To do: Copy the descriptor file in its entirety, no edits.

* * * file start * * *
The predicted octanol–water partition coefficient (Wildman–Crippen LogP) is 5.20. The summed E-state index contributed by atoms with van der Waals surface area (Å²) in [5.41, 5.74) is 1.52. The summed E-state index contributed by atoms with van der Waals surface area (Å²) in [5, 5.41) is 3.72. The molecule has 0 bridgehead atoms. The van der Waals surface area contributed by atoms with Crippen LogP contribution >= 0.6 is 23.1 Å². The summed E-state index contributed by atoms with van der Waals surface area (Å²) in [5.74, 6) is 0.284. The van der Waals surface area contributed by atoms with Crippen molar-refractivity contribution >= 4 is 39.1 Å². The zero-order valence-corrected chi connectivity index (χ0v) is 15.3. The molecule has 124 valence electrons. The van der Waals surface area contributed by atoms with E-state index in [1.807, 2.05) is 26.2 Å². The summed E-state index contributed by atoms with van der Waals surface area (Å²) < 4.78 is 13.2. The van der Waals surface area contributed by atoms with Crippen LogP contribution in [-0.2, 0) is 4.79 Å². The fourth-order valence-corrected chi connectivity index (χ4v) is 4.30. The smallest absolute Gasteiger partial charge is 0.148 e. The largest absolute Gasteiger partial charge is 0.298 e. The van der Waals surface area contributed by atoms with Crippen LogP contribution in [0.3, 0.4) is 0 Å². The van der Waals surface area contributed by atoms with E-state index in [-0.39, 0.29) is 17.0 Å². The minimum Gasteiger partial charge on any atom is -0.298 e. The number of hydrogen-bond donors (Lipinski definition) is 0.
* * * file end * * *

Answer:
The predicted octanol–water partition coefficient (Wildman–Crippen LogP) is 5.20. The summed E-state index contributed by atoms with van der Waals surface area (Å²) in [5.41, 5.74) is 1.52. The summed E-state index contributed by atoms with van der Waals surface area (Å²) in [5, 5.41) is 3.72. The molecule has 0 bridgehead atoms. The van der Waals surface area contributed by atoms with Crippen LogP contribution >= 0.6 is 23.1 Å². The summed E-state index contributed by atoms with van der Waals surface area (Å²) in [5.74, 6) is 0.284. The van der Waals surface area contributed by atoms with Crippen molar-refractivity contribution >= 4 is 39.1 Å². The zero-order valence-corrected chi connectivity index (χ0v) is 15.3. The molecule has 124 valence electrons. The van der Waals surface area contributed by atoms with E-state index in [1.807, 2.05) is 26.2 Å². The summed E-state index contributed by atoms with van der Waals surface area (Å²) < 4.78 is 13.2. The van der Waals surface area contributed by atoms with Crippen LogP contribution in [-0.2, 0) is 4.79 Å². The fourth-order valence-corrected chi connectivity index (χ4v) is 4.30. The smallest absolute Gasteiger partial charge is 0.148 e. The largest absolute Gasteiger partial charge is 0.298 e. The van der Waals surface area contributed by atoms with Crippen LogP contribution in [0.3, 0.4) is 0 Å². The van der Waals surface area contributed by atoms with E-state index in [-0.39, 0.29) is 17.0 Å². The minimum Gasteiger partial charge on any atom is -0.298 e. The number of hydrogen-bond donors (Lipinski definition) is 0.